What Are the Best Lamps and Magnifiers for Model Painting?
When painting and assembling miniatures, good illumination and visibility are everything. No matter how good your eyesight is, using the naked eye is sometimes not enough for their intricate detail; and you might have experienced the frustration of spending hours on one just to discover errors or missing spots just when you were about to take a picture.

    In this article, we'll give you some tips on how to choose the best products to achieve optimum illumination and magnification so you can get the best results when painting and assembling your miniatures and models.


    When it comes to illumination, some people prefer traditional tungsten lamps, as they find they produce a softer, more "natural" illumination with better colour rendering. In this case, however, we recommend LED lamps because they give a bright illumination that's great to enhance contrast and provides accurate colour matching. They also have other great advantages that make us love them:

    • Lower energy consumption, good for the planet and for your pocket.
    • Longer lifespan, which means you won't need to replace light bulbs.
    • They don't produce heat, being safer to use and handle than traditional lamps, especially if you need to move them around while working.

    We also recommend that the light has a colour temperature within 5000 - 6500K (Kelvin). This is called the daylight range, precisely because it mimics daylight. It's not only crisp and clear, but also particularly good to reduce eye-strain.

    Talking now about optics, we've already mentioned that even if your eyes are healthy, an increased magnification can help you see the finer details in your miniatures. There are different options for this, all of them have with their advantages and disadvantages. We'll explore them here:

      Reading Glasses:

      (Daytona Seaspray Ready Reader Reading Glasses)

      They are useful if you just need some extra magnification, and can be a good  option to try before investing in a more powerful magnifier or magnifying lamp. They are great if you paint miniatures casually or if you're just starting out. 

      • Pros
        • They are usually less expensive.
        • They're easy to find.
      • Cons
        • You need to be careful when choosing, as low quality reading glasses might damage your eyes.
        • They might not be an option if you normally wear prescription glasses.

      Headband Visors and Magnifying Spectacles:

      (LaboComfort Magnifying Visor Headband)

      These can be a good choice if you work with miniatures for long periods and also if you wear prescription glasses, as they can usually be worn together. They are more powerful and versatile than normal reading glasses, as we find options with integrated lights or the option to switch between different magnification levels.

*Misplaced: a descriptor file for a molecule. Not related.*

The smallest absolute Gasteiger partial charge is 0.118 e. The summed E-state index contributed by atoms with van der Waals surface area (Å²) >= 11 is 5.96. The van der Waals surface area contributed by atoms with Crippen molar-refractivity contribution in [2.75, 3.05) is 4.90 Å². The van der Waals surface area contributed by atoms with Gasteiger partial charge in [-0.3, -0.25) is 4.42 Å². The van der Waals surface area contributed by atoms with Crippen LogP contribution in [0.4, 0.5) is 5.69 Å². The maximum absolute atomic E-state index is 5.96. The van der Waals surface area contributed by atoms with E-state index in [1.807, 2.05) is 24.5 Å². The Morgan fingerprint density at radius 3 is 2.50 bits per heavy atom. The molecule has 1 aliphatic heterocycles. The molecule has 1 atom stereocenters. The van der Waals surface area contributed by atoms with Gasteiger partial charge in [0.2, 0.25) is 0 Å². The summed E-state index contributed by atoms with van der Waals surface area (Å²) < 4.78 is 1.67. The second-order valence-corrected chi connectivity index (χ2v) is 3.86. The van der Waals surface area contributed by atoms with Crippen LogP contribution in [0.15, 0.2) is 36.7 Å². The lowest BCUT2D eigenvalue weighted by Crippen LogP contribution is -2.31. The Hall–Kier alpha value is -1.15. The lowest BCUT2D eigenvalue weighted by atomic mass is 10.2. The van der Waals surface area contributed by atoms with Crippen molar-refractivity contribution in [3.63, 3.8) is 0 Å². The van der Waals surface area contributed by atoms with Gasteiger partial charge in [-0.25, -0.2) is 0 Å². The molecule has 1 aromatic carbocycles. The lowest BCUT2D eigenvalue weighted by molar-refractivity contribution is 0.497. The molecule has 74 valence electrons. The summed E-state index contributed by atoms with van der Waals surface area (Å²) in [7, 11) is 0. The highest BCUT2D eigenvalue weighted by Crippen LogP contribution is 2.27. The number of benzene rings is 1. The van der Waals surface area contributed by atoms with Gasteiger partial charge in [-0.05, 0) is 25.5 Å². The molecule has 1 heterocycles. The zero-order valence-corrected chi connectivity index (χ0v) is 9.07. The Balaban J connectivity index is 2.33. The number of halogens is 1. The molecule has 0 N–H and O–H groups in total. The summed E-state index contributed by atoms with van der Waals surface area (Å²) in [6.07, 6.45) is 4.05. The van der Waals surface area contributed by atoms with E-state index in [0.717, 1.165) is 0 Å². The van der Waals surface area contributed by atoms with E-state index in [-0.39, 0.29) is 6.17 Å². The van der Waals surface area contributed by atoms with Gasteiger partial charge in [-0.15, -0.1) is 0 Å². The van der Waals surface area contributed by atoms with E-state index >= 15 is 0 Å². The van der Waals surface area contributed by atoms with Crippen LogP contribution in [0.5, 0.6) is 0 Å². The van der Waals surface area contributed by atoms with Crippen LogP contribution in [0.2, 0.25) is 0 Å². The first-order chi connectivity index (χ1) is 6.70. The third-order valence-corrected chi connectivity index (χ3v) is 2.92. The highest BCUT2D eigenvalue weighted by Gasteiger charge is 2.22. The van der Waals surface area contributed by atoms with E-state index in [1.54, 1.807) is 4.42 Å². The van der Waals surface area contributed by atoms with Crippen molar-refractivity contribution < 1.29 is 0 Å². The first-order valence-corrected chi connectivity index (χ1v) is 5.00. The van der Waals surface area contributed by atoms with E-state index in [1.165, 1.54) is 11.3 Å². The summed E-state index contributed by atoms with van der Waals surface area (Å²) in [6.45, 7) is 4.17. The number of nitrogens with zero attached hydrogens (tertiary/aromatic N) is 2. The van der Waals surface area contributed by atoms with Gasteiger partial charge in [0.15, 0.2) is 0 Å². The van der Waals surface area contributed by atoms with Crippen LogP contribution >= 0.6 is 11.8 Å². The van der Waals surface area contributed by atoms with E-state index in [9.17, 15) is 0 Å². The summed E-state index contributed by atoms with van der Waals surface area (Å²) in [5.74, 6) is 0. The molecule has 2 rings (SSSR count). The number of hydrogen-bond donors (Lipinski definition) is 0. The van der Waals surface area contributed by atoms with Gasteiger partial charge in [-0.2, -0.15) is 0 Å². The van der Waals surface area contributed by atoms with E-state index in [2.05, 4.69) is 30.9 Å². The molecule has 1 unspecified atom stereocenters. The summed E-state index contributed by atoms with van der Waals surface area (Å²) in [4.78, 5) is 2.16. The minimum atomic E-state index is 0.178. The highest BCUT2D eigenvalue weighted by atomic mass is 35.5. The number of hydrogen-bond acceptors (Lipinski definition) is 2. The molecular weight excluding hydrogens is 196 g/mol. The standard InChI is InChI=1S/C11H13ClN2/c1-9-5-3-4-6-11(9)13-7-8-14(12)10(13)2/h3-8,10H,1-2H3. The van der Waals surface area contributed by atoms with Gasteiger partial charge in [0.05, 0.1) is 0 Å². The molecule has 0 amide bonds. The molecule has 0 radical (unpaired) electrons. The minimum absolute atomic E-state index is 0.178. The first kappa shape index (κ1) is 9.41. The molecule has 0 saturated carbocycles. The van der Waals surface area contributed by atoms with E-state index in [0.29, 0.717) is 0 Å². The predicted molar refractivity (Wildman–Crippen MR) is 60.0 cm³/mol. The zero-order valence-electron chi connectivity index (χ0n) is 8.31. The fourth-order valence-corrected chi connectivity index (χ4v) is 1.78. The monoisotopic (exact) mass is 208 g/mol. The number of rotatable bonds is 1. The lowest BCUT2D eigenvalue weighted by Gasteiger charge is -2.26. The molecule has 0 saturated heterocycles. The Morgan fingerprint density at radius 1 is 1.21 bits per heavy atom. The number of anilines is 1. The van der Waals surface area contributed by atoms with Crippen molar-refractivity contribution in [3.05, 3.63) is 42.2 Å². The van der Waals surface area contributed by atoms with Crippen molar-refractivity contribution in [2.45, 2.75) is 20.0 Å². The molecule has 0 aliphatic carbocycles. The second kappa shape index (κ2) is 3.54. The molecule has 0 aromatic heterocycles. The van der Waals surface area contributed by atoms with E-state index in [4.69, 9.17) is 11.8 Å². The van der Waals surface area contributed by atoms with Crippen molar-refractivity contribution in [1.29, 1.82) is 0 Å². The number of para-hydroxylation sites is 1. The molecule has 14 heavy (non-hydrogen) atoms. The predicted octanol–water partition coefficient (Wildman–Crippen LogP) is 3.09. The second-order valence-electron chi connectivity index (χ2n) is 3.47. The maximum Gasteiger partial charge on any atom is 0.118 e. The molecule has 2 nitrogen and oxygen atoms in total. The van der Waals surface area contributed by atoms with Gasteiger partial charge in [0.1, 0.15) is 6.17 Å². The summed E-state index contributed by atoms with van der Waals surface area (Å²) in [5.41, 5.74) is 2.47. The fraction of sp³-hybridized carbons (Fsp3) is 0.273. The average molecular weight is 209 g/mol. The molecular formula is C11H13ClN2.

• Pros:
        • They tend to be more powerful than normal reading glasses.
        • Most of them can be worn on top of your prescription glasses or come in clip-on form, so you can just attach them to your glasses.
        • Some of them feature interchangeable lenses, so you can switch between different magnification levels if needed for different types of detail.
        • Some models include lights, removing the need to use different products for light and magnification.
      • Cons
        • They can be more expensive.
        • If they allow for interchangeable lenses, they'll come with an existing lens, but you'll usually need to buy any extra lenses separately.

        Magnifying Lamps

        (Daylight Halo LED Magnifying Lamp)

        They offer the best from both worlds, providing both illumination and magnification. Those with clamps are more practical, as they won't take much room in your probably already crowded workspace. Those with a swing arm or adjustable height are more flexible, as they allow you to position them exactly the way you need them.

        • Pros
          • It removes the need to use different products for light and magnification.
          • It's easy to keep the adequate viewing distance, as the lamp stands still while you work. 
        • Cons 
          • You might feel that they "get in your way", as you will be painting under the lens and your paintbrush might clash against it, at least at first while you get used to it.

        We hope to have helped you understand a bit better what makes a lamp or magnifier better for modelling and working with miniatures and that you can now decide a bit more easily! Please, take into account that no matter which option you choose, you might need to "practice" painting with a magnifier. The magnifier's image will show all finer detail clearly, but your depth perception might be distorted, making it seem, for example, that your paintbrush is further away from the miniature than it actually is. After a few uses, you should get used to this.

        Also bear in mind that not all options are suitable for everyone and some people might experience eye strain. You should stop using these magnifiers and check with your eye specialist if you feel like they might be negatively affecting your vision.

        Finally, don't be afraid to explore! There are many forums and communities, especially online, where you'll be able to share experiences with other fans of miniatures and modelling. They might offer you some great tips.


        We have made a special collection with vision and illumination products we think you'll love for your hobby. You can find them here: Model Painting Magnifiers and Lamps

        If you'd like to have a look at our reading glasses first, you can do it here: Ready Readers Reading Glasses

        Do you have any questions or there's something you'd like to share with us? Get in touch!